(Photo by Danielle Corcione)
Returning citizens face countless challenges when reintegrating into society, among them finding steady employment and housing. But what about those who were home the whole time — the people holding down the families left behind by those incarcerated?
West Philadelphia native Crystal Wyatt is rebuilding local families through reliable transportation to Pennsylvania prisons. Her business, Ride and Rebuild, transports families to and from locations as close as SCI Graterford, which is 36 miles from Philadelphia, to ones farther away like SCI Somerset, which is 240 miles away.
After the 47-year-old fell in love with a man who became incarcerated, she felt the loss at home, along with his three children and the rest of his family. Her partner was placed three hours away, making it extremely difficult for her and his family to visit him in person. However, this adversity helped her brainstorm the concept of what is now Ride and Rebuild, established in 2011.
Initially, Ride and Rebuild was focused on supporting men in prison and helping them re-enter the communities after their term. However, after her romantic relationship ended, Wyatt shifted her focus to the women supporting the men who were incarcerated.
“I still had to do it,” she explained. “There are a lot of women that still have to keep moving, keep pushing and doing what their heart and spirit is telling them to do.”
Wyatt estimates Black women are approximately 98 percent of her clientele. Some other stats that inform her business:
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- According to The Sentencing Project, people of color make up 67 percent of the United States prison population, despite making up only 37 percent of the country’s overall population.
- One in every three Black men is likely to be incarcerated at some point in his life compared to one in every 17 white men.
This data reveals that Black women of color who serve as caretakers to Black men are more disproportionately affected by mass incarceration, making a service like Ride and Rebuild even more urgent.
“[The women are] the sole providers for their families as well as the men who are incarcerated,” Wyatt said. “These men aren’t necessarily husbands. They’re sons, grandsons, fathers, boyfriends, uncles. We have women footing the bill emotionally, financially, physically. I would love to have more financial support to support the women.”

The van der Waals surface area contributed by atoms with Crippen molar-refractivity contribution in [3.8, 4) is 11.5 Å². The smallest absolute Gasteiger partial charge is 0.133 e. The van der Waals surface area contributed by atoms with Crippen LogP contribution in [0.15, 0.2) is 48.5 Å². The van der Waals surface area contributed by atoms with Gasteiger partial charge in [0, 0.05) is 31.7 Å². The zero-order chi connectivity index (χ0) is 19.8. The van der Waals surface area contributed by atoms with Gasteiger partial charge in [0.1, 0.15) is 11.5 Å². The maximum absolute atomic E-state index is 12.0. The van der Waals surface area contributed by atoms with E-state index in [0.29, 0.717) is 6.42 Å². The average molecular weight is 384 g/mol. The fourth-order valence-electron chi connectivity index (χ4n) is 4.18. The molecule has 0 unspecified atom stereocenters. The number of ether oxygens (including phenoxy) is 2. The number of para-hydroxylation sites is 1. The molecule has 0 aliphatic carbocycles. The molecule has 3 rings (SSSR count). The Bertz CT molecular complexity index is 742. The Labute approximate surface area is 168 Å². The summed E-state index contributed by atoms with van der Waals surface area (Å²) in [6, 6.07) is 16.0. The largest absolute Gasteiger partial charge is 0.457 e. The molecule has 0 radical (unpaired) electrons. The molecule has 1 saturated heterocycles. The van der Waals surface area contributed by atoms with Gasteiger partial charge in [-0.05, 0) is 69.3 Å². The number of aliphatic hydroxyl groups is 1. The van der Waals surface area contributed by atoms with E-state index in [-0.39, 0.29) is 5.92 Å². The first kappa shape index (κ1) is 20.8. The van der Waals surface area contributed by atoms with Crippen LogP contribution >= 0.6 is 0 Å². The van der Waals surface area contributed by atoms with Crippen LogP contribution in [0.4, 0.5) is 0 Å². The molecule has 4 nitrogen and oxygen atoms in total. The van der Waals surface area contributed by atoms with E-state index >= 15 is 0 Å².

A huge challenge both her business and clients face is when clients can’t show up for their scheduled visits. For one, “there is a brother who was expecting a visit that day and he’s not getting it,” Wyatt said. But because women of color suffer from higher rates of poverty, face harsher workplace discrimination, and are hurt more by the gender pay gap compared to their white counterparts, this challenge is often an economic one.
“The population I deal with is financially strapped, so sometimes, the women have to make a choice,” she said. “Are they going to visit or going to send him money?”
Wyatt’s background in the nonprofit world helped her start the business. Currently, she serves on the board of directors of theVillage, a foster care and children’s mental health organization, and she cofounded the Campaign for Trauma-Informed Policy and Practice.
For the past two years, she’s sometimes relied on another driver, but Wyatt wears all the different hats of being a small business owner. She’s a one-woman show who drives clients, manages reservations, manages social media channels and handles accounting.
More funding, including donations through PayPal via her website, would enable Ride and Rebuild to hire another driver more often, hire someone to market her business, purchase another van and help supplement rides to women in need, Wyatt said. Although the business currently has two vehicles — a 15-passenger van and a smaller minivan — she is constantly putting mileage on both of them.
In the past, Wyatt has received a grant from mental health organization Hope & Grace, and this summer, she received funding from Safety Pin Box (SPB), a monthly subscription service to educate white people about racial justice. SPB’s Black Women Being Fund uses funds from its white subscribers to center and help fund Black women serving their communities.
A long-term goal is for her business to expand: Currently, she only provides rides to prisons located in Pennsylvania.
“When you’re doing this kind of work, you don’t take time out to see how far you’ve come,” Wyatt said. “When someone from the outside acknowledges you’ve done this work, you sit there and say, ‘God is not in vain,’ because you want to give up sometimes. This is hard work.”-30-
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